Public Property Products As ICollection(Of Product)


    End Class

End Namespace



That is 100% of the code you would write to get this program running. No separate model definition, XML metadata, config file or anything else is required. Conventions are used to fill in all of this information. Obviously there is quite a bit going on under the covers so let’s take a closer look at some of the things DbContext is doing automatically.

Model Discovery

During construction we scan the derived context for DbSet properties and include the types in the model. Model Discovery uses the existing Code First functionality so the new default conventions we recently blogged about are processed during discovery. You can opt out of set discovery by specifying an attribute on the set properties that should be ignored.

Of course there will be times when you want to further describe a model or change what was detected by convention. For example say you have a Book entity whose ISBN property is the primary key, this won’t be detected by convention. There are two options here; you can use data annotations to annotate the property in your class definition:

    Public Class Book



        Public Property ISBN As String

        Public Property Title As String


    End Class



Alternatively DbContext includes a virtual method that can be overridden to use the Code First fluent API on ModelBuilder to further configure the model:


    Public Class ProductContext : Inherits DbContext


        Public Property Books As DbSet(Of Book)


        Protected Overrides Sub OnModelCreating(ByVal modelBuilder As Microsoft.Data.Objects.ModelBuilder)

            modelBuilder.Entity(Of Book)().HasKey(Function(b) b.ISBN)

        End Sub


    End Class

Model Caching

There is some cost involved in discovering the model, processing Data Annotations and applying fluent API configuration. To avoid incurring this cost every time a derived DbContext is instantiated the model is cached during the first initialization. The cached model is then re-used each time the same derived context is constructed in the same AppDomain. Model caching can be turned off by setting the CacheForContextType property on ModelBuilder to ‘false’ in the OnModelCreating method.

DbSet Initialization

You’ll notice in the sample that we didn’t assign a value to either of the DbSet properties on the derived context. During construction DbContext will scan the derived context for DbSet properties and, if they expose a public setter, will construct a new DbSet and assign it to the property. You can opt out of set initialization by specifying an attribute on the set properties that should not be initialized.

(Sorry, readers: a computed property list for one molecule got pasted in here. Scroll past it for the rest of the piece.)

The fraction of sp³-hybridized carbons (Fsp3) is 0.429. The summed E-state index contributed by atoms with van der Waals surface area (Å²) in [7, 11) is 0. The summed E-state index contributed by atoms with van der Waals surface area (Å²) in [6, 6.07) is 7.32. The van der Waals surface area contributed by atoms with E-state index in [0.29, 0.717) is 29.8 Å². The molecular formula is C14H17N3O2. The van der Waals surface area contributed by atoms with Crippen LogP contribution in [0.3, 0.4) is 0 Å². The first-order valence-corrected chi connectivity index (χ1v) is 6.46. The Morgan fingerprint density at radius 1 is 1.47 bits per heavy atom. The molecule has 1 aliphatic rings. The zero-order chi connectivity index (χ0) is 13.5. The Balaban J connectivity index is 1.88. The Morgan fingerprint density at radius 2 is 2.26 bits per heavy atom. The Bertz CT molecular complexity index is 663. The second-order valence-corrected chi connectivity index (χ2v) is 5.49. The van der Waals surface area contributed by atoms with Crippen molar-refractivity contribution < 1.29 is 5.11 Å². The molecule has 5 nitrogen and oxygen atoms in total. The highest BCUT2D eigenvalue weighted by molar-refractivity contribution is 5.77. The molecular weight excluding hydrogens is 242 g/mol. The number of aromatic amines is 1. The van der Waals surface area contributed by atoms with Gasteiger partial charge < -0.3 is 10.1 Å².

You can also create DbSet instances using the DbContext.Set(Of TEntity)() method if you don’t want to expose public setters for the DbSet properties.

Database Provisioning

By default the database is created and provisioned using SqlClient against localhostSQLEXPRESS and has the same name as the derived context. This convention is configurable and is controlled by an AppDomain setting that can be tweaked or replaced. You can tweak the default SqlClient convention to connect to a different database, replace it with a SqlCe convention that we include or define your own convention by implementing the IDbConnectionFactory interface.



    Public Interface IDbConnectionFactory


        Function CreateConnection(ByVal databaseName As String) As DbConnection


    End Interface


The active IDbConnectionFactory can be retrieved or set via the static property, Database.DefaultConnectionFactory.


DbContext also includes a constructor that accepts a string to control the value that is passed to the convention, the SqlClient and SqlCE factories allow you to specify either a database name or the entire connection string.

Before calling the convention, DbContext will check in the app/web.config file for a connection string with the same name as your context (or the string value if you used the constructor that specifies a string). If there is a matching entry, we will use that rather than calling the convention. Because connection string entries also include provider information this allows you to target multiple providers in one application.

Finally, if you want full control over your connections there is a constructor on DbContext that accepts a DbConnection.

Database First and Model First Experience

In the latest version of the Entity Framework that shipped with .Net Framework 4.0 and Visual Studio 2010 we introduced T4 based code generation. T4 allows you to customize the code that is generated based on a model you have defined using the designer in either the Database First or Model First approach. The default template generates a derived ObjectContext with an ObjectSet(Of T) for each entity set in your model.

The productivity improvements will also include a template that generates a derived DbContext with a DbSet(Of TEntity) for each entity set in your model. This allows Model First and Database First developers to make use of the simplified API surface described in the next section.

API Surface